Professor Chris Chambers Goodman, "Which People Get to Decide?" -- American Constitution Society Blog
Professor Chris Chambers Goodman's piece, "Which People Get to Decide?," is published in the American Constitution Society blog's Expert Forum. The article considers the U.S Supreme Court's recent decision in Merrill v. Milligan and political redistricting maps, voter registration, and access laws.
Excerpt from "Which People Get to Decide?"
The short-term results of affirmative racial gerrymandering helped to make up for past racial discrimination in voting districts, and for the dilution of the voting strength of people of color in many jurisdictions. SCOTUS has explained that whether race is used for racial reasons or for political reasons, strict scrutiny applies and the state needs to have a compelling interest and narrow tailoring. But the long-term effect of using race to form districts, even though constitutionally permissible, means that there is backlash, and like the 14th Amendment, which was specifically adopted to provide equal protection of the laws to freed slaves, and the 15th Amendment, which prevented voting restrictions based on race, color or previous condition of servitude, was twisted to prevent remedial actions that sought to equalize opportunities by providing more to some people, and less to other people.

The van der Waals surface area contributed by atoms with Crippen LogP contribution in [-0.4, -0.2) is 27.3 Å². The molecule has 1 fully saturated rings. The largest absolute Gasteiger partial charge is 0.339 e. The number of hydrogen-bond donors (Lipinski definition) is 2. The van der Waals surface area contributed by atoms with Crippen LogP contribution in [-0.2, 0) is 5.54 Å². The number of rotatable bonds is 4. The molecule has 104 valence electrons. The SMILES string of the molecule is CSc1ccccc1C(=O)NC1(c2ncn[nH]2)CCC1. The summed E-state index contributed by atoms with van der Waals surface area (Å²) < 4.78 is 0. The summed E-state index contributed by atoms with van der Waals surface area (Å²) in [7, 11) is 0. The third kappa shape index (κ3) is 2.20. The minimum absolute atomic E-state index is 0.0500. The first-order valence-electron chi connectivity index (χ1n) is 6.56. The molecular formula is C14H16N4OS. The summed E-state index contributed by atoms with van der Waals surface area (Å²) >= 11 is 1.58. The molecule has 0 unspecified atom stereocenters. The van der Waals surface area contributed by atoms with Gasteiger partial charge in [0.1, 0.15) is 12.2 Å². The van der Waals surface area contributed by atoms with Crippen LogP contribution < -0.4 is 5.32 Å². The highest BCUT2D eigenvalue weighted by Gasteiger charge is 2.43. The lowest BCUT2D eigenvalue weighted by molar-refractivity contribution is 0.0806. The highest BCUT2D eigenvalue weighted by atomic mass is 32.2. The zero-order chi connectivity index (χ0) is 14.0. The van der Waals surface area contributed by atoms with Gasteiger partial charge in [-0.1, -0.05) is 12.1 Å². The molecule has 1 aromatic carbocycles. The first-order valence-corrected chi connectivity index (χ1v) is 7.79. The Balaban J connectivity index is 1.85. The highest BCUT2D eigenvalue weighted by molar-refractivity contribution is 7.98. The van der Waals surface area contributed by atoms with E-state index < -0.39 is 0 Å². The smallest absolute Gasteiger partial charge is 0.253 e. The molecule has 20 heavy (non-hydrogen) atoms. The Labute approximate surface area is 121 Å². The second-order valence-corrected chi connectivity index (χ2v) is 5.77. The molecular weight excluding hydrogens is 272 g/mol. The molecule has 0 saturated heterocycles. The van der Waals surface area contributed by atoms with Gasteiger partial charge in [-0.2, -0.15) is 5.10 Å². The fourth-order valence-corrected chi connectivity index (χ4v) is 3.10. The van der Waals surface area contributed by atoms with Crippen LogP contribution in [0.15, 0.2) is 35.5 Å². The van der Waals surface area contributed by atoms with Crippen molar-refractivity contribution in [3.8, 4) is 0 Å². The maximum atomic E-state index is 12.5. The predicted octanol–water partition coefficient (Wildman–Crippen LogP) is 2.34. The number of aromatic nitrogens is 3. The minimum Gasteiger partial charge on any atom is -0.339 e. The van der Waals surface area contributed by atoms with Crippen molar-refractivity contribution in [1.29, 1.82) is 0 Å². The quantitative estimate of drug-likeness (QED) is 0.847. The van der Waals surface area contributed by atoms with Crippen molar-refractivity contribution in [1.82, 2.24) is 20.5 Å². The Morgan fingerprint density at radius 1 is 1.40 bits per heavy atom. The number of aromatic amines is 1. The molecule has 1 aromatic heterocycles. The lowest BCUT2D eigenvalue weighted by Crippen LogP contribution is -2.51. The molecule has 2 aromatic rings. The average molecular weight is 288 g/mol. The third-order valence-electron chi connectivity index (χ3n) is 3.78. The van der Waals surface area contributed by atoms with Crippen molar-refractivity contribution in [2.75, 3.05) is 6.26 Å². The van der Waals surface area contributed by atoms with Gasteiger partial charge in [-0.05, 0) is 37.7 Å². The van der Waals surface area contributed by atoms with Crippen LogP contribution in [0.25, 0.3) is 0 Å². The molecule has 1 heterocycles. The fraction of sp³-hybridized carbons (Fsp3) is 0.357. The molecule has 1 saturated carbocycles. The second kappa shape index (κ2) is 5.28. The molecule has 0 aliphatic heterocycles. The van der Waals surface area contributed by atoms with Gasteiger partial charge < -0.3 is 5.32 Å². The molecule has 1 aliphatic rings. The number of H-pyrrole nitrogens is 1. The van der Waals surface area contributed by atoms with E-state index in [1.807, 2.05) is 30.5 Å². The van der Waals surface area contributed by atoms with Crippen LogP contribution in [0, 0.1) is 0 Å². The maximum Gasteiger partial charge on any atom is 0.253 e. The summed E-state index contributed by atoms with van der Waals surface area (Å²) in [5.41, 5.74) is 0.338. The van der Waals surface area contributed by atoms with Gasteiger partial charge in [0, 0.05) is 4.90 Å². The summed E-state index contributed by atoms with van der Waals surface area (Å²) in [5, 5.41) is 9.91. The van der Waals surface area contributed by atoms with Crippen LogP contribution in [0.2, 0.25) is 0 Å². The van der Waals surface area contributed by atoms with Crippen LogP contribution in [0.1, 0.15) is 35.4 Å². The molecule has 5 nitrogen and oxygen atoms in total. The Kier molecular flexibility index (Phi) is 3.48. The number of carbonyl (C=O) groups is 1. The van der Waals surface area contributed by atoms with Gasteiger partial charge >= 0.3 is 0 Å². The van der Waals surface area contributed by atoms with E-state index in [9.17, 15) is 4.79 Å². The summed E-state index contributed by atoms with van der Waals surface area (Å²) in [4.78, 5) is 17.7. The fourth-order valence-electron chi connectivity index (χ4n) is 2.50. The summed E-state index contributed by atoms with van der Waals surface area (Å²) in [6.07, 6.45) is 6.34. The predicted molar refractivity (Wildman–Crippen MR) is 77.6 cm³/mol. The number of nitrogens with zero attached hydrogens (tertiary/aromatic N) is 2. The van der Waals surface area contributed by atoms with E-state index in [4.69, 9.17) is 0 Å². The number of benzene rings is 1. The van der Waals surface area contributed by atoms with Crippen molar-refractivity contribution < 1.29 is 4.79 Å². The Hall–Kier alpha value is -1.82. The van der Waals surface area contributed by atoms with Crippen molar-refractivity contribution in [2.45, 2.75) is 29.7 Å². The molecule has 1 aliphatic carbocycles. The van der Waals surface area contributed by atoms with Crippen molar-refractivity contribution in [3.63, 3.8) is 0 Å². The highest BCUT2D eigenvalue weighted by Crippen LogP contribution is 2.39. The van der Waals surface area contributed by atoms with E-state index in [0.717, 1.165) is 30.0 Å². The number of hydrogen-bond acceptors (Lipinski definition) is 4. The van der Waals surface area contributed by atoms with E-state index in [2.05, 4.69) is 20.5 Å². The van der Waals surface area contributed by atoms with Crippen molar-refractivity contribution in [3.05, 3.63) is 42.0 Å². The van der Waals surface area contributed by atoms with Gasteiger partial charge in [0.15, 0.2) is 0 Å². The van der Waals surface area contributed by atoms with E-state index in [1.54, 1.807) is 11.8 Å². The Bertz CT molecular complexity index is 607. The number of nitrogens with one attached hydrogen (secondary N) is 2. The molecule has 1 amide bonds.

The complete article may be found at ACS Expert Forum